The present study provides a comprehensive data on the antioxidant, antimicrobial and neutrophil-modulating activities of extracts from six medicinal plants--blackberry (Rubus fruticosus) leaves, chokeberry (Aronia melanocarpa) leaves, hawthorn (Crataegus monogyna) leaves, lady's mantle (Alchemilla glabra) aerial parts, meadowsweet (Filipendula ulmaria) aerial parts and raspberry (Rubus idaeus) leaves. In order to analyze the antioxidant activity of the herbs, several methods (ORAC, TRAP, HORAC and inhibition of lipid peroxidation) were used. Blackberry leaves and meadowsweet extracts revealed the highest antioxidant activities via all methods. All extracts studied blocked almost completely the opsonized zymosan particle-activated ROS production by neutrophils from human whole blood. On the other hand, the effect of extracts on phorbol myristate acetate-activated ROS production was much milder and even nonsignificant in the case of chokeberry leaves. This latter result suggests that extracts (apart from their antioxidative activity) interfere with the signaling cascade of phagocyte activation upstream of the protein kinase C activation. The antimicrobial activity of the investigated extracts against 11 human pathogens was investigated using three different methods. Meadowsweet and blackberry leaves extracts had the highest antimicrobial effect and the lowest minimal inhibiting concentrations (MICs) against the microorganisms tested. PMID:24945135

  4. Activated prostaglandin D2 receptors on macrophages enhance neutrophil recruitment into the lung

    PubMed Central

    Jandl, Katharina; Stacher, Elvira; Bálint, Zoltán; Sturm, Eva Maria; Maric, Jovana; Peinhaupt, Miriam; Luschnig, Petra; Aringer, Ida; Fauland, Alexander; Konya, Viktoria; Dahlen, Sven-Erik; Wheelock, Craig E.; Kratky, Dagmar; Olschewski, Andrea; Marsche, Gunther; Schuligoi, Rufina; Heinemann, Akos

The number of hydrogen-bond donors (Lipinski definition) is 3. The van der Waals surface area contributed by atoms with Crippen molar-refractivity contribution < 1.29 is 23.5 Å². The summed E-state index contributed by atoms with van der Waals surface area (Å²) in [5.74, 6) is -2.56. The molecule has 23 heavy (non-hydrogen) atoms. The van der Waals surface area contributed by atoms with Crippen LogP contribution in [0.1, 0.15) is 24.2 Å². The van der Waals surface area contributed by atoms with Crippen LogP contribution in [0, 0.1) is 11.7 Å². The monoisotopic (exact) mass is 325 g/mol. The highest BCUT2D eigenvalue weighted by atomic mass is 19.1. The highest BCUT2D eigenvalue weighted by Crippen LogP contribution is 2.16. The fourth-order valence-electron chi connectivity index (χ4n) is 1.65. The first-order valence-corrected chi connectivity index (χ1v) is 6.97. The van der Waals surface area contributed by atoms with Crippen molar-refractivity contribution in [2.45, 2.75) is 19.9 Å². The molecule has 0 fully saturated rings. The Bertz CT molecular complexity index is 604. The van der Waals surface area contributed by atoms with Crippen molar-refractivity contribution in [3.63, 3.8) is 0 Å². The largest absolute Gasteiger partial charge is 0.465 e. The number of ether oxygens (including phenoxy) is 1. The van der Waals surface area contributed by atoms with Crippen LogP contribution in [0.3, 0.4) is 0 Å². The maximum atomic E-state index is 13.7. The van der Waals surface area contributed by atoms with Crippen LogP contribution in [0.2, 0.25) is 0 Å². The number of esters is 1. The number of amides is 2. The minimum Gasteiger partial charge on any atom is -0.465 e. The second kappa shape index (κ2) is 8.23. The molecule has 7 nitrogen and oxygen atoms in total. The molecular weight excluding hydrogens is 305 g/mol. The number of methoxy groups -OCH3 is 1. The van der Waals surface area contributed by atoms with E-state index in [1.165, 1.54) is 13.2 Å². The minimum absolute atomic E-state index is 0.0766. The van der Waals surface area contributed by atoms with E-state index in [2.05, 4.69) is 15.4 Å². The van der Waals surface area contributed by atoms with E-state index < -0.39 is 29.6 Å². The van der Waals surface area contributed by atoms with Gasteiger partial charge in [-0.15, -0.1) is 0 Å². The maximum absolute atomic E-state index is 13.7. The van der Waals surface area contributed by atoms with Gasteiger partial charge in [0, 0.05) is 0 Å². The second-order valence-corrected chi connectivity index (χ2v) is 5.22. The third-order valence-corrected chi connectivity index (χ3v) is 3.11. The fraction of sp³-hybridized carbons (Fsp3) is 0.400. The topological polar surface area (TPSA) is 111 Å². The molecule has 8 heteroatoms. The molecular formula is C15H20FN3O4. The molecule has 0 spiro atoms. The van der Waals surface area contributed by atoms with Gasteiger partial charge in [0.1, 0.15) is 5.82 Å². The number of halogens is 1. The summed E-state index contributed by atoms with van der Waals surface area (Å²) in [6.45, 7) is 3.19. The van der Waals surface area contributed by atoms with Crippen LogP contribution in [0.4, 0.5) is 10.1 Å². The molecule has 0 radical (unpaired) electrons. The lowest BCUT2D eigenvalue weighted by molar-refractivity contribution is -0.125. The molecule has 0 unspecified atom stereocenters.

2016-01-01

    Background Prostaglandin (PG) D2 is an early-phase mediator in inflammation, but its action and the roles of the 2 D-type prostanoid receptors (DPs) DP1 and DP2 (also called chemoattractant receptor–homologous molecule expressed on TH2 cells) in regulating macrophages have not been elucidated to date. Objective We investigated the role of PGD2 receptors on primary human macrophages, as well as primary murine lung macrophages, and their ability to influence neutrophil action in vitro and in vivo. Methods In vitro studies, including migration, Ca2+ flux, and cytokine secretion, were conducted with primary human monocyte-derived macrophages and neutrophils and freshly isolated murine alveolar and pulmonary interstitial macrophages. In vivo pulmonary inflammation was assessed in male BALB/c mice. Results Activation of DP1, DP2, or both receptors on human macrophages induced strong intracellular Ca2+ flux, cytokine release, and migration of macrophages. In a murine model of LPS-induced pulmonary inflammation, activation of each PGD2 receptor resulted in aggravated airway neutrophilia, tissue myeloperoxidase activity, cytokine contents, and decreased lung compliance. Selective depletion of alveolar macrophages abolished the PGD2-enhanced inflammatory response. Activation of PGD2 receptors on human macrophages enhanced the migratory capacity and prolonged the survival of neutrophils in vitro. In human lung tissue specimens both DP1 and DP2 receptors were located on alveolar macrophages along with hematopoietic PGD synthase, the rate-limiting enzyme of PGD2 synthesis. Conclusion For the first time, our results show that PGD2 markedly augments disease activity through its ability to enhance the proinflammatory actions of macrophages and subsequent neutrophil activation. PMID:26792210

  5. NADPH Oxidase-dependent Generation of Lysophosphatidylserine Enhances Clearance of Activated and Dying Neutrophils via G2A*S⃞

    PubMed Central

    Frasch, S. Courtney; Berry, Karin Zemski; Fernandez-Boyanapalli, Ruby; Jin, Hyun-Sun; Leslie, Christina; Henson, Peter M.; Murphy, Robert C.; Bratton, Donna L.

    2008-01-01